June 24, 2020
America has struggled with race for much of its history, and much of the struggle has been the result of biases, overt and subliminal. For too long all of us have admitted to some degree that we have inbred prejudices, but were unwilling to delve into those biases and know just how deep and broad they are. If you don’t know the problem, you can’t begin to solve it.
These biases are often subconscious and long-standing. People are influenced by their upbringings and those around them, which leads our brains to make certain associations. These factors, along with large scale societal structures, influence a person’s ideas of what is normal, desirable, right vs. wrong, etc.
The experiences we have over a lifetime contribute to these implicit biases. An article by NPR explains it this way: Oftentimes white children grow up in households where they are taught that everyone is equal, but there is never a discussion of racism. This “white silence” may lead to a decreased capacity for those children to recognize the deep inequalities that exist within our society.
Scenarios like this may result in associations that we are not aware of. Hence, these implicit associations are difficult to understand and often uncomfortable to confront. Consequently, we don’t always have control over these biases.
Ohio State University Implicit Bias Research
Ohio State University completed a study of implicit bias and defines it as “the attitudes or stereotypes that affect our understanding, actions, and decisions in an unconscious manner.”
The OSU study explains that people are likely to hold implicit biases favoring their own ingroup, however, it is possible to hold biases against our ingroups as well. In addition, our implicit associations may not align with our declared beliefs or reflect perspectives that we think we agree with and endorse. That is why implicit biases are so challenging to recognize and critical to understand.
Harvard Implicit Association Tests
Recognizing our implicit biases is the first step towards understanding the systemic racism that prevails in America and how we might fit into that equation. Taking the Harvard Implicit Association Tests can reveal implicit biases and help us realize how systemic racism is subtly perpetuated throughout generations.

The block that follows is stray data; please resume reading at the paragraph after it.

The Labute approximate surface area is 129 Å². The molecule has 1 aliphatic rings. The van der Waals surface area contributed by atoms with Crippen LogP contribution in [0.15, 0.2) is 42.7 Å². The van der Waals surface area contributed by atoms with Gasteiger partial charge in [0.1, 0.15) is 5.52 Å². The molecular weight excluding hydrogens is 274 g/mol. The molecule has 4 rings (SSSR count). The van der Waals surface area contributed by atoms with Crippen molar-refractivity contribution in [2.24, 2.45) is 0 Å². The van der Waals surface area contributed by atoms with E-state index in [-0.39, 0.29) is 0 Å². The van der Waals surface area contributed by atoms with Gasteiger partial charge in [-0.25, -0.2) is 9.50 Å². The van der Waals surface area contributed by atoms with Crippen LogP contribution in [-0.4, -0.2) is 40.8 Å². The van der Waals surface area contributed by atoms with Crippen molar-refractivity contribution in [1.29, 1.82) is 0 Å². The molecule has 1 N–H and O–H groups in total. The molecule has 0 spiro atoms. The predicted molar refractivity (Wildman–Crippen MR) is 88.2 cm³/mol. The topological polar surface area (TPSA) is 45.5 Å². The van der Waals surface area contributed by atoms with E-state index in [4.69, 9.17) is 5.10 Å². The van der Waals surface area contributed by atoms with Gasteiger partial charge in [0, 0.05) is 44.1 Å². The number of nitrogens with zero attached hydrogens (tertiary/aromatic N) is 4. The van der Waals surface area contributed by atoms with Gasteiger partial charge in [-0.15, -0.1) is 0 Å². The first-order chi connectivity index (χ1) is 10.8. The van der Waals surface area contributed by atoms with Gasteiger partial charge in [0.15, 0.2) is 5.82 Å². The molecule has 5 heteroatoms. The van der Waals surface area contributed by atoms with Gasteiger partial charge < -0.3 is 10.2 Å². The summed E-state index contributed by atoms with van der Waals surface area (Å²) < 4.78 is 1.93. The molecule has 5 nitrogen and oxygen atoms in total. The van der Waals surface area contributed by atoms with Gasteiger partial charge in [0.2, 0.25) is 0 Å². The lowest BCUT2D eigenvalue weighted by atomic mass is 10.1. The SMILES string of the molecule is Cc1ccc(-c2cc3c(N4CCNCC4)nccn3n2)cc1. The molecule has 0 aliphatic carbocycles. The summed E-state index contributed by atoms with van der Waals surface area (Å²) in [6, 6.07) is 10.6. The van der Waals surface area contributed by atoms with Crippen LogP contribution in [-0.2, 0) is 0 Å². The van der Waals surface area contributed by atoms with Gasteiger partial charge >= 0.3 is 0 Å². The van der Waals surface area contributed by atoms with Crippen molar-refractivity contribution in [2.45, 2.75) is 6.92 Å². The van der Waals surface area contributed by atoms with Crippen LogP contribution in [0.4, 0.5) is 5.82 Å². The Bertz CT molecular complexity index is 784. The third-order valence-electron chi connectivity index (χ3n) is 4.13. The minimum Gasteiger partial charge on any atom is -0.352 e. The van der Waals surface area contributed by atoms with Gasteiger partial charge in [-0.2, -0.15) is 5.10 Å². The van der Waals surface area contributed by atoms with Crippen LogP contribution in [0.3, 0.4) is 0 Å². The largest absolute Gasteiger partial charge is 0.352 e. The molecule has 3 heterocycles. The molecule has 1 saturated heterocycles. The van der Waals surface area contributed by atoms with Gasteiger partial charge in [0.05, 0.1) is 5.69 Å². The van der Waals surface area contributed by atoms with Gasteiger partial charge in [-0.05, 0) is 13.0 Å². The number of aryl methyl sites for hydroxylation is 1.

While these tests generate results that can be uncomfortable, they demonstrate the importance of such assessments and underscore the lack of widespread recognition of these biases. The test on race indicates if Americans have an automatic preference for white people over black people by measuring their response rates when black people are associated with “bad” things and white people with “good” things.
Take the Harvard “Project Implicit” tests here: https://implicit.harvard.edu/implicit/index.jsp
Understanding and Changing Our Biases
It does not mean that we are bad people if our implicit biases do not match our explicit beliefs. But this does give us the chance to recognize how our subconscious mind differs from our conscious one. Once we realize this, we can pay attention to these subconscious beliefs and be aware of them going forward.
The past few weeks have once again highlighted America’s need to address racial biases, deeply and comprehensively — perhaps more forcefully than ever before, and we can only hope with more long-term effect.
This isn’t only the work of “society,” but requires that each individual look at his or her implicit prejudices. The good news is that the OSU report explains that implicit biases are not rigid, but in fact quite malleable. Just like certain associations can be learned, they can also be unlearned. Understanding our minds and working towards subconscious disassociations is the first step towards racial awareness and tolerance that will have a generational reach.
Take an implicit bias test; you’ll be surprised as we all were, but it is the first step in understanding where we all are and just how much we have to do to rebuild the social contract in our country.
npr.org – Read Article
kirwaninstitute.osu.edu – Read Article
implicit.harvard.edu – Read Article